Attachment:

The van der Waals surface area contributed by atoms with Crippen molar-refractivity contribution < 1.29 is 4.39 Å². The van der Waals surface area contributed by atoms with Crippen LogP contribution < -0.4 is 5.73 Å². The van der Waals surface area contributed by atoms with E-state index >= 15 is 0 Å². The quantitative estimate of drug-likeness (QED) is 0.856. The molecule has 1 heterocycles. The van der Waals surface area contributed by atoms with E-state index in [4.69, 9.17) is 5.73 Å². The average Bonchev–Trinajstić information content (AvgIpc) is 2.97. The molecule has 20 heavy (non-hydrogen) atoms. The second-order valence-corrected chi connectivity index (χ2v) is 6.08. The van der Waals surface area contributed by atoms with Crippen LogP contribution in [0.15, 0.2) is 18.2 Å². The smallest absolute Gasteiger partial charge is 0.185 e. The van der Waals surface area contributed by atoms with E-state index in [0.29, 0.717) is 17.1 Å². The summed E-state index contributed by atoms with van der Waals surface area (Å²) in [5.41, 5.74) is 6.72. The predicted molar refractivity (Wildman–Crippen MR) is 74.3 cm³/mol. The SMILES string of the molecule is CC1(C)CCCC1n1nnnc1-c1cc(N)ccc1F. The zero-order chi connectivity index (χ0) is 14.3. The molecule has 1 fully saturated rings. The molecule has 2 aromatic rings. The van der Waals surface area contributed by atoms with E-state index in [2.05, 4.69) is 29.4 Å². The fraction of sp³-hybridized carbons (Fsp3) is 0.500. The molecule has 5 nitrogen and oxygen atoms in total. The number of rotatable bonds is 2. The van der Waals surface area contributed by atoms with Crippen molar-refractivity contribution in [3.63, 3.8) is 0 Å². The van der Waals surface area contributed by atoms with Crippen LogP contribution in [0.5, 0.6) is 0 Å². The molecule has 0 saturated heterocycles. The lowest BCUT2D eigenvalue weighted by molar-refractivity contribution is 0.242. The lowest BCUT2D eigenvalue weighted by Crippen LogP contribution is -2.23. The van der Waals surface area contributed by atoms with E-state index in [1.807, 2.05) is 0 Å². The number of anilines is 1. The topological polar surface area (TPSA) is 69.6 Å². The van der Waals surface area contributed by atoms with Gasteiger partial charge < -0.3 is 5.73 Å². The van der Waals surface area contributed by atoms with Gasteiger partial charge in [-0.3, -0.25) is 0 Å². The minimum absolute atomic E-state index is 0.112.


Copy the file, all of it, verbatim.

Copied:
The van der Waals surface area contributed by atoms with Crippen molar-refractivity contribution < 1.29 is 4.39 Å². The van der Waals surface area contributed by atoms with Crippen LogP contribution < -0.4 is 5.73 Å². The van der Waals surface area contributed by atoms with E-state index >= 15 is 0 Å². The quantitative estimate of drug-likeness (QED) is 0.856. The molecule has 1 heterocycles. The van der Waals surface area contributed by atoms with E-state index in [4.69, 9.17) is 5.73 Å². The average Bonchev–Trinajstić information content (AvgIpc) is 2.97. The molecule has 20 heavy (non-hydrogen) atoms. The second-order valence-corrected chi connectivity index (χ2v) is 6.08. The van der Waals surface area contributed by atoms with Crippen LogP contribution in [0.15, 0.2) is 18.2 Å². The smallest absolute Gasteiger partial charge is 0.185 e. The van der Waals surface area contributed by atoms with E-state index in [0.29, 0.717) is 17.1 Å². The summed E-state index contributed by atoms with van der Waals surface area (Å²) in [5.41, 5.74) is 6.72. The predicted molar refractivity (Wildman–Crippen MR) is 74.3 cm³/mol. The SMILES string of the molecule is CC1(C)CCCC1n1nnnc1-c1cc(N)ccc1F. The zero-order chi connectivity index (χ0) is 14.3. The molecule has 1 fully saturated rings. The molecule has 2 aromatic rings. The van der Waals surface area contributed by atoms with E-state index in [2.05, 4.69) is 29.4 Å². The fraction of sp³-hybridized carbons (Fsp3) is 0.500. The molecule has 5 nitrogen and oxygen atoms in total. The number of rotatable bonds is 2. The van der Waals surface area contributed by atoms with Crippen molar-refractivity contribution in [3.63, 3.8) is 0 Å². The van der Waals surface area contributed by atoms with Crippen LogP contribution in [0.5, 0.6) is 0 Å². The molecule has 0 saturated heterocycles. The lowest BCUT2D eigenvalue weighted by molar-refractivity contribution is 0.242. The lowest BCUT2D eigenvalue weighted by Crippen LogP contribution is -2.23. The van der Waals surface area contributed by atoms with E-state index in [1.807, 2.05) is 0 Å². The number of anilines is 1. The topological polar surface area (TPSA) is 69.6 Å². The van der Waals surface area contributed by atoms with Gasteiger partial charge < -0.3 is 5.73 Å². The van der Waals surface area contributed by atoms with Gasteiger partial charge in [-0.3, -0.25) is 0 Å². The minimum absolute atomic E-state index is 0.112.